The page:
> call malloc(): If the parent's T1 was executing malloc()
    > at the time of fork() and if malloc() held any internal
    > locks, those locks' copies in the child will still be
    > locked -- with no prospect of ever being released.
    >
    > Also, the child has copies of the parent's data that
    > was being protected by M1, and since M1 was locked for a
    > reason (one presumes), it is more than likely that the data
    > structures are in a fragile or inconsistent state. It
    > would be a Bad Idea for the child's T2 to try to use such
    > data structures without locking "because there's no one
    > here but me," because it might find them full of garbage.
    >
    > So: fork() away, but the child should do as little
    > as possible before calling some form of exec*(). In
    > particular, the child should not call malloc() nor any
    > of its relatives, nor call exit() (use _exit() if you
    > must), nor use the C library's standard I/O machinery
    > (write error messages to 2, not to stderr), nor try to
    > touch any of the inherited synchronization objects. It
    > is possible to gain a little more freedom, but that *is*
    > a lot of additional work.
    >


    Thanks for the quick reply! All I'm calling in the child process is
    close(), dup2(), chdir(), then exec(), so unless they do some freaky
    stuff with mutexes that I'm not aware of, I think I'll be ok. However,
    now I've encountered a slightly different problem: I would like my
    main thread to block on a condition variable in a function, waiting for
    my other thread to generate a result and then signal that condition
    variable. Here's some sample code:

    /* Pseudo-C */
    setupCallbackForOtherThread(pthread_cond_signal(&notifyTrigger));
    pthread_mutex_unlock(&cacheLock);
    pthread_cond_notify(&workerTrigger);
    pthread_cond_wait(&notifyTrigger);

    My fear is that the other thread will call the callback that signals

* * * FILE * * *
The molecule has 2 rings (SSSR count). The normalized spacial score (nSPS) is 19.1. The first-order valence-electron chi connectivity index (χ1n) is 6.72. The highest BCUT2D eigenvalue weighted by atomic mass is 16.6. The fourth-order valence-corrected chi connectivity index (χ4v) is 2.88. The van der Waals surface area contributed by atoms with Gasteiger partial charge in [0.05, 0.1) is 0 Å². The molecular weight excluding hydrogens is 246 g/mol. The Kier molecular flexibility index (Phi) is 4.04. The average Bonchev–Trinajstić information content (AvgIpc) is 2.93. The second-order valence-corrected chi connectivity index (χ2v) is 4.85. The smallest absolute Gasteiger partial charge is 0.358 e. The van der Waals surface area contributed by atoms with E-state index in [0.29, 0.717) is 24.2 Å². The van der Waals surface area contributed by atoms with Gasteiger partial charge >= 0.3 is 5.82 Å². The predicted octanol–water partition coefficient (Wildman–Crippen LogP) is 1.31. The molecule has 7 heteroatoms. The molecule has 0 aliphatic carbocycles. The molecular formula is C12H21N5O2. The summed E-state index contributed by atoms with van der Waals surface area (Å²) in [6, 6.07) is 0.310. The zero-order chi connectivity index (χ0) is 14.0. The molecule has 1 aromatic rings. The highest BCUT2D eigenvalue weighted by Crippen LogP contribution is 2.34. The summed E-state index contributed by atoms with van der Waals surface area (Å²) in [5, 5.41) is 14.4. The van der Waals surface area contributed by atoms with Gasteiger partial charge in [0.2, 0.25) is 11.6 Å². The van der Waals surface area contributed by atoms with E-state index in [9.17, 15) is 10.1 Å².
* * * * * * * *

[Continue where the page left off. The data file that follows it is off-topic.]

notifyTrigger sometime after the callback has been set up and sometime
    before pthread_cond_wait(&notifyTrigger) is called in the main thread,
    thus causing the main thread to block forever on that call (only the
    main thread ever blocks on notifyTrigger, and the other thread only
    calls a distinct callback once) What would be a good solution to this
    dilemma? I can provide more code if needed.

    Thanks,
    Rob Hoelz

  4. Re: Forking from a thread?

    Rob Hoelz wrote On 10/15/07 15:23,:
    > [...]
    > now I've encountered a slightly different problem: I would like my
    > main thread to block on a condition variable in a function, waiting for
    > my other thread to generate a result and then signal that condition
    > variable. Here's some sample code:
    >
    > /* Pseudo-C */
    > setupCallbackForOtherThread(pthread_cond_signal(&notifyTrigger));
    > pthread_mutex_unlock(&cacheLock);
    > pthread_cond_notify(&workerTrigger);
    > pthread_cond_wait(&notifyTrigger);
    >
    > My fear is that the other thread will call the callback that signals
    > notifyTrigger sometime after the callback has been set up and sometime
    > before pthread_cond_wait(&notifyTrigger) is called in the main thread,
    > thus causing the main thread to block forever on that call (only the
    > main thread ever blocks on notifyTrigger, and the other thread only
    > calls a distinct callback once) What would be a good solution to this
    > dilemma? [...]


    You should never wait "for" a condition variable (in
    fact, you cannot do so reliably). The thing you wait
    for is some kind of predicate: "work is complete" or
    "Elvis has left the building." Lock the mutex that
    protects the data items that make up the predicate,
    test the predicate, and if it isn't satisfied call
    pthread_cond_wait(). When it returns, TEST AGAIN and
    call pthread_cond_wait() again if the predicate still
    doesn't hold. One of these times you'll presumably find
    that the predicate is true, at which point you can take
    whatever action is appropriate and then release the mutex.

    Here's the canonical pattern:

    pthread_mutex_lock(&mutex);
    while (! predicate()) /* what you "wait for" */
    pthread_cond_wait(&condvar, &mutex);
    do_protected_things();
    pthread_mutex_unlock(&mutex);

    .... and the partner in crime does

    pthread_mutex_lock(&mutex);
    make_predicate_true(); /* THIS is the "event" */
    pthread_mutex_unlock(&mutex);
    pthread_cond_signal(&condvar);

    If your code uses condvars but doesn't use this pattern
    (perhaps with doodads and fripperies), your code is wrong.
    R-O-N-G, wrong. Reread your source of Pthreads information.

    (Note: There have been heated debates about whether to
    unlock the mutex before or after signalling the condvar.
    Despite T.A. Edison, "heated" does not imply "enlightened.")

    --
    Eric.Sosman@sun.com